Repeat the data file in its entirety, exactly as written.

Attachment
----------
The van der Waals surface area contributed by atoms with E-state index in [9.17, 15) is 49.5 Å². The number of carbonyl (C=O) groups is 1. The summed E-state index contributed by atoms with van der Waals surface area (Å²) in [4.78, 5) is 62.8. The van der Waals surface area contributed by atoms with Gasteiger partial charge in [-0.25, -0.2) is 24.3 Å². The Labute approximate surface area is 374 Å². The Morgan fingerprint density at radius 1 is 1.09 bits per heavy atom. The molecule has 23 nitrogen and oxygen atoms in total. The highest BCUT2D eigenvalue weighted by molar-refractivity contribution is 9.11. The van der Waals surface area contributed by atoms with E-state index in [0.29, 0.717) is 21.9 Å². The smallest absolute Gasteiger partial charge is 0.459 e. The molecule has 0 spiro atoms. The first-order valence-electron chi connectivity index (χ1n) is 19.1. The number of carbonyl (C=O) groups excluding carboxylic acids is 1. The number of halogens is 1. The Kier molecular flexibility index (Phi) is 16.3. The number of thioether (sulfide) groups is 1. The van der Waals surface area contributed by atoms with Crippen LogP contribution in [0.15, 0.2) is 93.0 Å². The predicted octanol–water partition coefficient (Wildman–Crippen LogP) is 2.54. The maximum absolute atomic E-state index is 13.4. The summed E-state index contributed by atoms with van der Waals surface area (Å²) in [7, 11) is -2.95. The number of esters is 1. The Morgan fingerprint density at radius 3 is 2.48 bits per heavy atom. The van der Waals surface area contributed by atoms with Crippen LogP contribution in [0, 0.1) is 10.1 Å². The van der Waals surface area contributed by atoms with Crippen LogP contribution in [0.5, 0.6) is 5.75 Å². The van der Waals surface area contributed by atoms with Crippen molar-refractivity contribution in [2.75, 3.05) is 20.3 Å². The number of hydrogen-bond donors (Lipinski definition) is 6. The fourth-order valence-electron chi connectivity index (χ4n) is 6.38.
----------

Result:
The van der Waals surface area contributed by atoms with E-state index in [9.17, 15) is 49.5 Å². The number of carbonyl (C=O) groups is 1. The summed E-state index contributed by atoms with van der Waals surface area (Å²) in [4.78, 5) is 62.8. The van der Waals surface area contributed by atoms with Gasteiger partial charge in [-0.25, -0.2) is 24.3 Å². The Labute approximate surface area is 374 Å². The Morgan fingerprint density at radius 1 is 1.09 bits per heavy atom. The molecule has 23 nitrogen and oxygen atoms in total. The highest BCUT2D eigenvalue weighted by molar-refractivity contribution is 9.11. The van der Waals surface area contributed by atoms with E-state index in [0.29, 0.717) is 21.9 Å². The smallest absolute Gasteiger partial charge is 0.459 e. The molecule has 0 spiro atoms. The first-order valence-electron chi connectivity index (χ1n) is 19.1. The number of carbonyl (C=O) groups excluding carboxylic acids is 1. The number of halogens is 1. The Kier molecular flexibility index (Phi) is 16.3. The number of thioether (sulfide) groups is 1. The van der Waals surface area contributed by atoms with Crippen LogP contribution in [0.15, 0.2) is 93.0 Å². The predicted octanol–water partition coefficient (Wildman–Crippen LogP) is 2.54. The maximum absolute atomic E-state index is 13.4. The summed E-state index contributed by atoms with van der Waals surface area (Å²) in [7, 11) is -2.95. The number of esters is 1. The Morgan fingerprint density at radius 3 is 2.48 bits per heavy atom. The van der Waals surface area contributed by atoms with Crippen LogP contribution in [0, 0.1) is 10.1 Å². The van der Waals surface area contributed by atoms with Crippen LogP contribution in [0.5, 0.6) is 5.75 Å². The van der Waals surface area contributed by atoms with Crippen molar-refractivity contribution in [2.75, 3.05) is 20.3 Å². The number of hydrogen-bond donors (Lipinski definition) is 6. The fourth-order valence-electron chi connectivity index (χ4n) is 6.38.